It was an emotional day at the Blackhawks offices. Savard – a Blackhawks legend on the ice and a coach the players held in high regard – was let go just as things started to turn upwards for the organization. The end of the 2007-2008 season saw the Blackhawks once again miss out on the playoffs, but the fans began to flock to the United Center once more, and the hype train around the young team built around Jonathan Toews and Patrick Kane was gaining steam.

“Moving forward, if we want to be a championship-caliber organization, we have to make tough decisions,” said Tallon. “This was the toughest decision I’ve ever had to make.” 

Savard was 65-66-16 in parts of three seasons as head coach of the Blackhawks. Meanwhile, Quenneville had compiled eight 95+ point seasons behind the bench for the Blues and Avalanche in his 11 years as a head coach.

“We felt the experience and the track record of Joel would be a balance that we needed with a young, inexperienced team,” said Tallon. "Joel brings us a wealth of experience and a winning track record that will have an immediate and lasting impact."

The gamble paid off for the Blackhawks in a major way. Once Quenneville took over, the team got to the sought-after next level.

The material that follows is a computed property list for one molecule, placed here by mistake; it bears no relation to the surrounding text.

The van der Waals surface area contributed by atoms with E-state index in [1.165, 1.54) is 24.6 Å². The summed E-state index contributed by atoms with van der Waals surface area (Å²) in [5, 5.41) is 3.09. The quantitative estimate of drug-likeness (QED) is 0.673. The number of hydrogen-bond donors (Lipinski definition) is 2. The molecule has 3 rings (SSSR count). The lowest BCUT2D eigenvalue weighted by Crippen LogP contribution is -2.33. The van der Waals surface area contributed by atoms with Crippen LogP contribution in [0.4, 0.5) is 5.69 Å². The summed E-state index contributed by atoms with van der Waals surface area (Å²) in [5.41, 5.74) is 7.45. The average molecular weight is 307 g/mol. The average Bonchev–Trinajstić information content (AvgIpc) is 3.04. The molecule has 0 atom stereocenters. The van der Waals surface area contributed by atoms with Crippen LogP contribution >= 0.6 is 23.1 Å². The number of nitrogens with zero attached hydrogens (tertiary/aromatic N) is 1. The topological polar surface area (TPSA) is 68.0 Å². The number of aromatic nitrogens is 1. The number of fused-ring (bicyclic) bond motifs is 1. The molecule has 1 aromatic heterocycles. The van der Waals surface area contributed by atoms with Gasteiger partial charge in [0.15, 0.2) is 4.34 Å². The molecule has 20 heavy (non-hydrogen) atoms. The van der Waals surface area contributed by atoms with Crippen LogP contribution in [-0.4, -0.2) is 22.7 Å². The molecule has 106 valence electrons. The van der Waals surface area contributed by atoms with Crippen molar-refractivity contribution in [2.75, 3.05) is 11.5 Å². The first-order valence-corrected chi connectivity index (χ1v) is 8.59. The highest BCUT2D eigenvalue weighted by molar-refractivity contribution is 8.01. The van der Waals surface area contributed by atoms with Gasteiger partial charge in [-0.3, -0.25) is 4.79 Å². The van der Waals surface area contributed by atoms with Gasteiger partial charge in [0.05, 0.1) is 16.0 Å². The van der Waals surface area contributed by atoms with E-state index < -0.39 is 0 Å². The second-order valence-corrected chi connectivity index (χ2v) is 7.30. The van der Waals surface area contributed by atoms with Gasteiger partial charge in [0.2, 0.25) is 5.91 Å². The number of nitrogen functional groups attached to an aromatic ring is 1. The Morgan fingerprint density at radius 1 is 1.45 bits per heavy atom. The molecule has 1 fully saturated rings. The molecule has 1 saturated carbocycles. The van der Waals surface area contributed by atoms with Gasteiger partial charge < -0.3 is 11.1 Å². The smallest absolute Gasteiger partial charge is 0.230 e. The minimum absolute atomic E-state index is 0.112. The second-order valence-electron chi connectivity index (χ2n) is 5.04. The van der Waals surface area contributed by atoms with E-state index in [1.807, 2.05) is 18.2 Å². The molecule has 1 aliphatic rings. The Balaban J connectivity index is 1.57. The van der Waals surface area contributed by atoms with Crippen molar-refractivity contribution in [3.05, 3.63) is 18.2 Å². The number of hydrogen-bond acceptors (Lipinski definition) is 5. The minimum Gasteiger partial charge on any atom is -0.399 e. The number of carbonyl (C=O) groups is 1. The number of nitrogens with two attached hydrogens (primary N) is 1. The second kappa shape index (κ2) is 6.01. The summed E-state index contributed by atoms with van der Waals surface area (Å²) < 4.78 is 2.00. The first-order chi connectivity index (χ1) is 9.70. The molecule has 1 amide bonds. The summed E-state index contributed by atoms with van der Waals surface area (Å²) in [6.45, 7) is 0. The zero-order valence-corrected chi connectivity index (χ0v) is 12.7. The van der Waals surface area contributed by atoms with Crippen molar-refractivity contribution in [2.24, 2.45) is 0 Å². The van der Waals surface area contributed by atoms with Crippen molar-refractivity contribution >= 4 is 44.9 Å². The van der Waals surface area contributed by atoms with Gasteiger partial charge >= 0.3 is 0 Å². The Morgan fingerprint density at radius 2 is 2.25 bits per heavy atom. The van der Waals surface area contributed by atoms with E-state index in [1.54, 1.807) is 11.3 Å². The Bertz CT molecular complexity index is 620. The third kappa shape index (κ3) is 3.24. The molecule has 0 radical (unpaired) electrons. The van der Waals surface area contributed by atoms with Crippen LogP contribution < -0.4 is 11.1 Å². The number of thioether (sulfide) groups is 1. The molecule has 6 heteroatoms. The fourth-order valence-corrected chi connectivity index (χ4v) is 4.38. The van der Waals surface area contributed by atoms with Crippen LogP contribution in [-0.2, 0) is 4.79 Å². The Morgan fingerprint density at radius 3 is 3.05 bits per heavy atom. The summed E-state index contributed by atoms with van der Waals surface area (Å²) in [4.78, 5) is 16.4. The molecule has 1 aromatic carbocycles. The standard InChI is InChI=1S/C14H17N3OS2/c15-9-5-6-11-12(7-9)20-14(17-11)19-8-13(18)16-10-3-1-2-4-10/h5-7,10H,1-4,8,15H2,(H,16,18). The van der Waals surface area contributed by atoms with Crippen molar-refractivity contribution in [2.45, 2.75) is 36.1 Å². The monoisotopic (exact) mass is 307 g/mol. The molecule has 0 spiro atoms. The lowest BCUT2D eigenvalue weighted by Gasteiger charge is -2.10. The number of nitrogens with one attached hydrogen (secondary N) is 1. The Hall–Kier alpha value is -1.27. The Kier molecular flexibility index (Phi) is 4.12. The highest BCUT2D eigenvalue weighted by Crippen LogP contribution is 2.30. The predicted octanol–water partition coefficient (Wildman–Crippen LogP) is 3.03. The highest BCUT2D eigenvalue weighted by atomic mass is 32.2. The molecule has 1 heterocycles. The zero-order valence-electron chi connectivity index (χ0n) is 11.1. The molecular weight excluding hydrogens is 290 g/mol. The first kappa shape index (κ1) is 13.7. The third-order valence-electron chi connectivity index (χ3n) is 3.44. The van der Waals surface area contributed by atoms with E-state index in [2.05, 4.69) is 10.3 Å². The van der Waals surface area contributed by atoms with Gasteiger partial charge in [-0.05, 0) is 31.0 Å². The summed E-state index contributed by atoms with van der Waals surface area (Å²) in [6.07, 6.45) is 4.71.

They finished the 08-09 season with 104 points, third-most in the NHL’s Western Conference, had a franchise-record setting 9-game win streak in the month of December and returned to the playoffs for the first time since the 2001-2002 season. The “young and inexperienced” Blackhawks took the league by storm, dropping the Calgary Flames in the first round of the playoffs in six games before taking down the rival Canucks in the next round.

They ultimately lost out to the Detroit Red Wings in the Western Conference Finals, but the bar was now set for the organization. From then on, the Blackhawks were Stanley Cup contenders. 

Quenneville currently ranks 2nd in franchise history with 449 wins, trailing only Billy Reay’s 516. 

But most importantly, Quenneville’s 76 playoff wins rank at the top in the organization’s long and storied history, and those three Stanley Cups that he’s raised over his head were anything but “ordinary.”